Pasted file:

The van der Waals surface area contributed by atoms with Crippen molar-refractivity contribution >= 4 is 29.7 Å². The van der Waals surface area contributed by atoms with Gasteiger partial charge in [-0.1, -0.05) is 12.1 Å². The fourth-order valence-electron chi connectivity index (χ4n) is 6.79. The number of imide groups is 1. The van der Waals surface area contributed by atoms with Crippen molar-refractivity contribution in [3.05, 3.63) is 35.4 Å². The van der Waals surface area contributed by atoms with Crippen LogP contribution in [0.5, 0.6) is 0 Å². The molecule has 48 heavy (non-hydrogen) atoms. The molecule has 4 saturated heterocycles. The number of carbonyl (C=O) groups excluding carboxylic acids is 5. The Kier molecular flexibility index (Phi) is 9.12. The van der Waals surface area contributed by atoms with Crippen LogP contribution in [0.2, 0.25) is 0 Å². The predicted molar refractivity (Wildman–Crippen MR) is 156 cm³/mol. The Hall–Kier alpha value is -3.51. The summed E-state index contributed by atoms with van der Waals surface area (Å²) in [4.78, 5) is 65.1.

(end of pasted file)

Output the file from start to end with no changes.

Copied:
The van der Waals surface area contributed by atoms with Crippen molar-refractivity contribution >= 4 is 29.7 Å². The van der Waals surface area contributed by atoms with Gasteiger partial charge in [-0.1, -0.05) is 12.1 Å². The fourth-order valence-electron chi connectivity index (χ4n) is 6.79. The number of imide groups is 1. The van der Waals surface area contributed by atoms with Crippen molar-refractivity contribution in [3.05, 3.63) is 35.4 Å². The van der Waals surface area contributed by atoms with Crippen LogP contribution in [0.5, 0.6) is 0 Å². The molecule has 48 heavy (non-hydrogen) atoms. The molecule has 4 saturated heterocycles. The number of carbonyl (C=O) groups excluding carboxylic acids is 5. The Kier molecular flexibility index (Phi) is 9.12. The van der Waals surface area contributed by atoms with Crippen LogP contribution in [0.2, 0.25) is 0 Å². The predicted molar refractivity (Wildman–Crippen MR) is 156 cm³/mol. The Hall–Kier alpha value is -3.51. The summed E-state index contributed by atoms with van der Waals surface area (Å²) in [4.78, 5) is 65.1.